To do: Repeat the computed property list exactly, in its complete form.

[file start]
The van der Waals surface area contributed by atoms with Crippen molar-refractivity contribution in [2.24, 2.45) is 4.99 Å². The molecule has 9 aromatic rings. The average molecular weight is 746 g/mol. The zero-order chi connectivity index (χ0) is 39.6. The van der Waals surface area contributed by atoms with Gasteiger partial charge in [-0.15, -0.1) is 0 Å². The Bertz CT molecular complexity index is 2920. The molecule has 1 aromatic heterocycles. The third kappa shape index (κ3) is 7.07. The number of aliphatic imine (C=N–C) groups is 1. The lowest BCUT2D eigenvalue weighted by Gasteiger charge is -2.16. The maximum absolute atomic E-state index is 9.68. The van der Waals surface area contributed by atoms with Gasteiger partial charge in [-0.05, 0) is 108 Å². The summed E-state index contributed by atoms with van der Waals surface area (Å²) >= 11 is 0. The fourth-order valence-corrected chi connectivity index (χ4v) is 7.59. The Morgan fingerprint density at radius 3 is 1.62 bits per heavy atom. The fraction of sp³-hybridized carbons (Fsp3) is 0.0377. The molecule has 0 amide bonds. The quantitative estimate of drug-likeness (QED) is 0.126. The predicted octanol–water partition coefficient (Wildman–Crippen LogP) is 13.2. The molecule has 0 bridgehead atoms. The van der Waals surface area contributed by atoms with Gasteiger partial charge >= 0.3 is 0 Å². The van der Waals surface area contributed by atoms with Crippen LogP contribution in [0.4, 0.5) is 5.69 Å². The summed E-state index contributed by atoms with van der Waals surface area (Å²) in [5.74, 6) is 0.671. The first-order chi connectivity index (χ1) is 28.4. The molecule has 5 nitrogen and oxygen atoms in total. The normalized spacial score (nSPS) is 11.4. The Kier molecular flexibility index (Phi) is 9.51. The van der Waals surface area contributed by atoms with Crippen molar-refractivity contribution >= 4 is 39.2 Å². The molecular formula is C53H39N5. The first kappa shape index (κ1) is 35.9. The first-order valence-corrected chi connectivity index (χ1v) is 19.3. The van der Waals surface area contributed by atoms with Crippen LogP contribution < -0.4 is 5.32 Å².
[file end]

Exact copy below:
The van der Waals surface area contributed by atoms with Crippen molar-refractivity contribution in [2.24, 2.45) is 4.99 Å². The molecule has 9 aromatic rings. The average molecular weight is 746 g/mol. The zero-order chi connectivity index (χ0) is 39.6. The van der Waals surface area contributed by atoms with Gasteiger partial charge in [-0.15, -0.1) is 0 Å². The Bertz CT molecular complexity index is 2920. The molecule has 1 aromatic heterocycles. The third kappa shape index (κ3) is 7.07. The number of aliphatic imine (C=N–C) groups is 1. The lowest BCUT2D eigenvalue weighted by Gasteiger charge is -2.16. The maximum absolute atomic E-state index is 9.68. The van der Waals surface area contributed by atoms with Gasteiger partial charge in [-0.05, 0) is 108 Å². The summed E-state index contributed by atoms with van der Waals surface area (Å²) >= 11 is 0. The fourth-order valence-corrected chi connectivity index (χ4v) is 7.59. The Morgan fingerprint density at radius 3 is 1.62 bits per heavy atom. The fraction of sp³-hybridized carbons (Fsp3) is 0.0377. The molecule has 0 amide bonds. The quantitative estimate of drug-likeness (QED) is 0.126. The predicted octanol–water partition coefficient (Wildman–Crippen LogP) is 13.2. The molecule has 0 bridgehead atoms. The van der Waals surface area contributed by atoms with Gasteiger partial charge >= 0.3 is 0 Å². The van der Waals surface area contributed by atoms with Crippen LogP contribution in [0.4, 0.5) is 5.69 Å². The summed E-state index contributed by atoms with van der Waals surface area (Å²) in [5.74, 6) is 0.671. The first-order chi connectivity index (χ1) is 28.4. The molecule has 5 nitrogen and oxygen atoms in total. The normalized spacial score (nSPS) is 11.4. The Kier molecular flexibility index (Phi) is 9.51. The van der Waals surface area contributed by atoms with Crippen molar-refractivity contribution >= 4 is 39.2 Å². The molecular formula is C53H39N5. The first kappa shape index (κ1) is 35.9. The first-order valence-corrected chi connectivity index (χ1v) is 19.3. The van der Waals surface area contributed by atoms with Crippen LogP contribution < -0.4 is 5.32 Å².